Scientists are harnessing a new approach in treating baldness after taking inspiration and studying the way animals both grow and shed their winter coats.
It could benefit at least 50 percent of all men who are completely bald by the time they reach 50, as well as tens of thousands of women experiencing thinning of hair after menopause.
Hair growth in animals is triggered both by hormones in the skin layer known as the dermis as well as signals from elsewhere in the body.
These signals vary with the seasons, which is why animals can grow thicker fur in the colder months.
Scientists have been searching for a baldness cure for years, without success but altering the environment around a person’s hair follicles could be key.
Dr. Cheng-Ming Chuong, from the University of Southern California, said scientists could harness this ability to create a new approach to treating human baldness.
Instead of trying to stimulate the hair follicle directly by implanting stem cells into it, Dr Chuong said a treatment could try to alter the environment around the hair follicles. This could create the outside signals present in animals but long since lost in humans.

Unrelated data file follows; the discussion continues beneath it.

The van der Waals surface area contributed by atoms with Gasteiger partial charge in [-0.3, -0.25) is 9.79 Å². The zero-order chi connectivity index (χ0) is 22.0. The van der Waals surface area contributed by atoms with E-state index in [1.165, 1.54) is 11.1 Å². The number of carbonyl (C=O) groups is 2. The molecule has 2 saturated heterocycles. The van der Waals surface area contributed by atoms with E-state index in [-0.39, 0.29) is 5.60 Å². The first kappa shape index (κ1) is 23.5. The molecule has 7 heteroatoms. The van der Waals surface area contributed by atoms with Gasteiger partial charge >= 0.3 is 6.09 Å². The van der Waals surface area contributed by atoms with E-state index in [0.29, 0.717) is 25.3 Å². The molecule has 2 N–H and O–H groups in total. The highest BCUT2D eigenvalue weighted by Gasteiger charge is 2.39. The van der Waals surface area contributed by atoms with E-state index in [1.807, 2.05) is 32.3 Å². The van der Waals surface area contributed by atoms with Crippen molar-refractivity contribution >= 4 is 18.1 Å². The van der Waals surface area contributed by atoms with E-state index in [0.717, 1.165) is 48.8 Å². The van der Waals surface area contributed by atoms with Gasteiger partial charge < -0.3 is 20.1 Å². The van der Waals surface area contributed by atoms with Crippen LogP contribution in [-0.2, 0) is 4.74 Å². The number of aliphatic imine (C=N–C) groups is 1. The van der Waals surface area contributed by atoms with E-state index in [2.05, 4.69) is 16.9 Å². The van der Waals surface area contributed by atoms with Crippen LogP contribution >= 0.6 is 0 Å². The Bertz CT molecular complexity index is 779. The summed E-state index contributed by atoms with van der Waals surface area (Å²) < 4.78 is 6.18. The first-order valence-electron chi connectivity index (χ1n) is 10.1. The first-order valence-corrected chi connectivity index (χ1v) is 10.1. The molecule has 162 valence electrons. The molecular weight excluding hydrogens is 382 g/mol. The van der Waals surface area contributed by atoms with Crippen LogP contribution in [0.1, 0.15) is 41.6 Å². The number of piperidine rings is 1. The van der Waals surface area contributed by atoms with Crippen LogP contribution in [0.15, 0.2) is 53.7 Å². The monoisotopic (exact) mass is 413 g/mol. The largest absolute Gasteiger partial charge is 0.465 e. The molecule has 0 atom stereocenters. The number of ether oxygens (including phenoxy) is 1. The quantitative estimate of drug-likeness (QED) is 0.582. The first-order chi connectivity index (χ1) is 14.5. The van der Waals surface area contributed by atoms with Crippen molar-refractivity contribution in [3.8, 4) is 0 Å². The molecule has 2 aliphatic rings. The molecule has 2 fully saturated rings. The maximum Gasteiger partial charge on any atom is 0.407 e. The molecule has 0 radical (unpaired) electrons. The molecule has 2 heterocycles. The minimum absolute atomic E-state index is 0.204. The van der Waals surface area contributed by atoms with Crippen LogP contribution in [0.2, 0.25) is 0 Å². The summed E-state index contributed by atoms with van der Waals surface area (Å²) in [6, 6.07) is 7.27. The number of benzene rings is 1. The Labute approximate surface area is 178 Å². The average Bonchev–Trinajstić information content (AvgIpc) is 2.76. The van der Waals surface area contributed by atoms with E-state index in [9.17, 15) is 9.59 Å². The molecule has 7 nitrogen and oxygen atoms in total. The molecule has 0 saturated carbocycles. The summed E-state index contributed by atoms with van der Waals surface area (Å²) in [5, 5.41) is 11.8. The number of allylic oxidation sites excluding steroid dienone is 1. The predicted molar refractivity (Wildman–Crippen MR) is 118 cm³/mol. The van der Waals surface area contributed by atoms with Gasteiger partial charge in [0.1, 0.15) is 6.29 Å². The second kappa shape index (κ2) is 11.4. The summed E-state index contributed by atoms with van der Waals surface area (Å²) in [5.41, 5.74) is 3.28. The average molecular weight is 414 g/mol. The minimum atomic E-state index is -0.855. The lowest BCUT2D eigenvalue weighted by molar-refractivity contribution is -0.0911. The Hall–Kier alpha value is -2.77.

‘To deal with the hair growth, you not only try to help the stem cell, but you can improve the ‘soil,’ like You put a tulip bulb in a nicer soil, you will grow a nicer hair.’
At present, the only two to have been clinically proven to slow down hair loss and prevent a bald patch worsening are the drug finasteride and a lotion called Minoxidil.
Hair can be replaced with painful and expensive surgical hair transplants, where follicles are removed from an area of dense hair on the head and transplanted to the bald patch.
The procedure to cover just a small patch costs US$ 48,000 (£30,000), which is out of the reach of most people.